With a height of 173 m, the view over Johannesburg from the Ponte City skyscraper is breathtaking, but Africa’s tallest apartment building is struggling to shake off its reputation as a symbol of a run-down city centre.
Built in the brutalist style, the Ponte building – as it is known – is a cylindrical skyscraper designed by the South African architect Manfred Hermer. It consists of 54 floors and was completed in 1975 in the once thriving Johannesburg city centre.
However, the remarkable skyscraper, and also the tallest residential building in Africa, began to become increasingly dilapidated as large companies – initially due to sanctions imposed against South Africa’s apartheid regime – began to flee from downtown Johannesburg. In the 1980s and 1990s, the building became a refuge for violent gangs and a central point for drug trafficking and prostitution.
The windows were sealed at one stage – when there were no rubbish bins in the area – to prevent people from scattering their rubbish in the shared yard.
The building was renovated before the World Cup in 2010 and squatters were kicked out.
Today, many middle-class families live in the skyscraper and pay between R3 000 and R8 000 in rent per month.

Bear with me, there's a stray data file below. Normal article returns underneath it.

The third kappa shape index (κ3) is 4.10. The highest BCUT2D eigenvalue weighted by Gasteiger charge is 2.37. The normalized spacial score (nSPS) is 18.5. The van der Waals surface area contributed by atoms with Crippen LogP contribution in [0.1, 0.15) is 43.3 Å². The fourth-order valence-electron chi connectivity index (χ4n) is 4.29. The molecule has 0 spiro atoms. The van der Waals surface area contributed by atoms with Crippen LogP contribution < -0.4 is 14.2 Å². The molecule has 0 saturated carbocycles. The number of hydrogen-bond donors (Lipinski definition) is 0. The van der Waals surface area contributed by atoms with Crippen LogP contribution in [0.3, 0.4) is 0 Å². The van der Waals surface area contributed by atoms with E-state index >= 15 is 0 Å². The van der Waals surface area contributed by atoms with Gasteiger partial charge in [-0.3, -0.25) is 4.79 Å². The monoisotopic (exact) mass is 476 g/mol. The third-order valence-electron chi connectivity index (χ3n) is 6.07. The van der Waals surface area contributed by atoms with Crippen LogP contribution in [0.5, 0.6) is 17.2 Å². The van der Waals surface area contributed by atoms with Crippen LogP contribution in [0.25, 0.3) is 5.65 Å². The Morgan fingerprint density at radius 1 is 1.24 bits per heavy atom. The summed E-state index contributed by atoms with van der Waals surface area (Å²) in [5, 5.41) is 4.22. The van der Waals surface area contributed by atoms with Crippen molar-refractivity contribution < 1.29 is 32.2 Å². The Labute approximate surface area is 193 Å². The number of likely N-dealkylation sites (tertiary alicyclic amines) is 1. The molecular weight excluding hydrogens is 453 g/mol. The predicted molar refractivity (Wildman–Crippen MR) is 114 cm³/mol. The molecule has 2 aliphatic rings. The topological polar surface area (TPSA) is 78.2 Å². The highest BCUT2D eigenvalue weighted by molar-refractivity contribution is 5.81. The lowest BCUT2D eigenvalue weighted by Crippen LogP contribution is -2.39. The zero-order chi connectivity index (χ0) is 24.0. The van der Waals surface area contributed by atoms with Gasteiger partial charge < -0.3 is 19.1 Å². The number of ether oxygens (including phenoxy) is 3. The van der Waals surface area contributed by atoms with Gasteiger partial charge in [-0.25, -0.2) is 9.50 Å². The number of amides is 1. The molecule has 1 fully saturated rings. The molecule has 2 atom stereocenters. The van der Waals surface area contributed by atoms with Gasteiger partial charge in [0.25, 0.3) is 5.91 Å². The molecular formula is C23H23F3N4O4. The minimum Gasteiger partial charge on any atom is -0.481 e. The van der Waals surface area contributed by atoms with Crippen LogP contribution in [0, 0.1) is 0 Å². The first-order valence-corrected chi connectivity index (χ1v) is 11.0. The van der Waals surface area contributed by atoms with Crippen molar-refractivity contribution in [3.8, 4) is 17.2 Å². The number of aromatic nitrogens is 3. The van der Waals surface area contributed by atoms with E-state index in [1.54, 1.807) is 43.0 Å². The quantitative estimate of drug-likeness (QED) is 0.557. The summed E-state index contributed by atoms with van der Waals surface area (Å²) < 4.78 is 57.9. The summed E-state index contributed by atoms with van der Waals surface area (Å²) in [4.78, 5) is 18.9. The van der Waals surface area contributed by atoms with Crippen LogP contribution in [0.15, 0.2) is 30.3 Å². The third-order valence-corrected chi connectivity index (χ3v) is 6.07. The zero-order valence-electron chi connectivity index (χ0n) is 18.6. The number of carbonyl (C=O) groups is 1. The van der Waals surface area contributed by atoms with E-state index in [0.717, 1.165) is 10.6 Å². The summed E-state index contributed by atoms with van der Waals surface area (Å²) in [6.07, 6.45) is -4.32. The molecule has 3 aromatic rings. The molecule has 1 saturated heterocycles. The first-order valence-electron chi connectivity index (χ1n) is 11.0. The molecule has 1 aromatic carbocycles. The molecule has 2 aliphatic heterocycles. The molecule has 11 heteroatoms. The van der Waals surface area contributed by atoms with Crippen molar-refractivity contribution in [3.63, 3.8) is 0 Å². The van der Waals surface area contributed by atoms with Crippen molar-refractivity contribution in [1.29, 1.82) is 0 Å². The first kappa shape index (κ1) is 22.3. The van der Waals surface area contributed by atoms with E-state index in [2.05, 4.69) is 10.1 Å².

Polite Ngwenya (33), a music teacher and resident of the Ponte City skyscraper, can look out from his apartment window over a metropolis in one of the most economically unequal countries in the world.
“The security here is good, the building is clean and the view is wonderful and unique.
“People in the neighborhood don’t realize how lucky we are,” says Ngwenya.
The hollow core in the middle of the tower offers a dizzying view of the courtyard and it brings light to the apartments. The driveway to the building leads to a large and empty underground parking lot, where a few unused vehicles stand and rust.
Access to the building is through metal turnstiles manned by security guards – and then only if proof of identity can be provided.
But in a neighborhood that is still extremely run-down and considered one of the city’s most dangerous areas, Uber drivers are afraid to venture there, especially at night.
The city center foundation Dlala Nje – Zulu for “let’s have fun” – wants to change the negative views about the area.
The foundation has been offering walking tours of the neighborhood for the past decade, with the Ponte City skyscraper becoming a tourist attraction.
“However, there is still a long way to go to change the negative image of and prejudices about the building,” says Ngwenya.